'Dead Man Walking' victim shares power of forgiveness

ST. LOUIS (BP)--"Forgiveness is a beautiful word until you are the one who has to forgive," said Debbie Morris, who was brutally raped as a 16-year-old by Robert Lee Willie, the prisoner whose life was chronicled in the 1995 movie, "Dead Man Walking," starring Susan Sarandon and Sean Penn.

Sharing her testimony during the June 9-10 Woman's Missionary Union annual meeting in St. Louis, Morris said, "Forgiveness is a difficult thing to do sometimes. It takes courage. It takes faith."

Morris, now living in Mandeville, La., with her family, was kidnapped along with her teenage boyfriend, Mark, taken to a remote area in south Alabama and viciously attacked.

Morris recounted her thoughts when she was raped for the first time, while her boyfriend was confined in the trunk of their car.

"I would survive, no matter what I have to endure," she remembered thinking, acknowledging her resolve had to have come from the God she had accepted two years before.

She also remembered wanting to remember every single detail, the look of her captors' faces, so that she could later help convict her attackers. "I was so filled with hate and with the need for revenge," she said.

While she was repeatedly raped over a 24-hour period, her boyfriend was taken into the woods, hung on a tree, shot in the head and stabbed in the side, his neck slashed, and left for dead. Miraculously, he survived and is married to another woman.

Morris recalled thinking in the midst of the attacks, "Where is God right now -- the God that I love? Does he even exist?"

That answer would come much later for Morris when Willie was seated in the courtroom answering for his actions.

"Why did you let her go?" Willie had been asked. "I know it was a stupid thing to do," he responded. "But there was something different about her. When I looked into her eyes, I saw love."

Morris could not believe her ears. Love? Disgust, contempt, hatred, but surely not love, she said.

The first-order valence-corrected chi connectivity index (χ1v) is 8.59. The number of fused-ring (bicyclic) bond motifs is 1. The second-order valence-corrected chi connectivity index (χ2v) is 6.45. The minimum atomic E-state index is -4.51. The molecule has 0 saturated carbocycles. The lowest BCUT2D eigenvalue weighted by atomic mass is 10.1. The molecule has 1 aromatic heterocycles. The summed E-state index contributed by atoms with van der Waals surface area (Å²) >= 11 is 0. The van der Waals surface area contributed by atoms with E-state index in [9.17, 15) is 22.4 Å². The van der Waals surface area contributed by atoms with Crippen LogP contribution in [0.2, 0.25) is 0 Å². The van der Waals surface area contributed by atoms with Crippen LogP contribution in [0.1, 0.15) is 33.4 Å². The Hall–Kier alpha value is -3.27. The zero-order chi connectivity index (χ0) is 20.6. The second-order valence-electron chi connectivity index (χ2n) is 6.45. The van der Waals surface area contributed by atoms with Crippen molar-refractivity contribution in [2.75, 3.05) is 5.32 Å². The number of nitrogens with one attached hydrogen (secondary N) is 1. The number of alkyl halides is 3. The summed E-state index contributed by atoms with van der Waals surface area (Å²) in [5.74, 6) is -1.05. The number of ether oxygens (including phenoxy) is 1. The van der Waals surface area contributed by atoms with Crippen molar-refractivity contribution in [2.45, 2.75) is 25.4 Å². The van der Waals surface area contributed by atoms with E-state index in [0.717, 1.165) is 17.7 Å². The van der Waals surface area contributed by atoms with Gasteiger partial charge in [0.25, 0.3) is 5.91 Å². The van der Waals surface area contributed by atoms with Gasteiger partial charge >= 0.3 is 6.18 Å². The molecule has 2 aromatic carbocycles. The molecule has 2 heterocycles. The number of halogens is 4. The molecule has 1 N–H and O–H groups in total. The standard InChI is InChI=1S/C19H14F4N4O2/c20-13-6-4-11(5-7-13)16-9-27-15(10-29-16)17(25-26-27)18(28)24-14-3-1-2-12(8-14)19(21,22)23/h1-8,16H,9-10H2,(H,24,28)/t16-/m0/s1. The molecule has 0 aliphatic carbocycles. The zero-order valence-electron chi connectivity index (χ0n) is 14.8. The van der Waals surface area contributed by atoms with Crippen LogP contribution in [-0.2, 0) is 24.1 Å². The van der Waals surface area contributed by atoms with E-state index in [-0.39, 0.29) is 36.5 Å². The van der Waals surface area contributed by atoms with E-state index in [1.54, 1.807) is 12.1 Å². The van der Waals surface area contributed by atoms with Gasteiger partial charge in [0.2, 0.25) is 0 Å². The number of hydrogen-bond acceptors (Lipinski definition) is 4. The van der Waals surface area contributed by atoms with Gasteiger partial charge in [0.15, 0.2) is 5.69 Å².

"When I thought that I had been abandoned by God, he really was there," she said. What Willie saw was not her love, she said, but the love of Jesus Christ in her, who was looking back at him.

After long, grueling trials, Vaccaro and Willie were sentenced for numerous crimes. Willie was given the death penalty, which at that time in Louisiana meant the electric chair.

"Even with the revenge that I felt," Morris said, "[the punishment] was a heavy burden for a 16-year-old to carry into life."

Though justice had been served, and it was time to go on with life as it was before, Morris felt bitter and scared and her whole world was turned upside down. "It didn't matter to me anymore whether I was a cheerleader or homecoming queen," she said. "It didn't matter if I even passed."

Fearing the state psychiatric hospital in a nearby city, Morris kept her depressed feelings to herself, which eventually led her to drop out of high school, where she was once an honor student.

She turned to alcohol, like her parents, even after promising earlier in her life that she never would.

When the time came for justice to be carried out through Willie's execution, Morris realized that all she wanted was peace. "I had held on to this hope that once justice was served, I would be healed" and experience peace and resolution.

"There's no justice in this world," she recounted. "There is no justice in our justice system. We answer to a much higher justice system."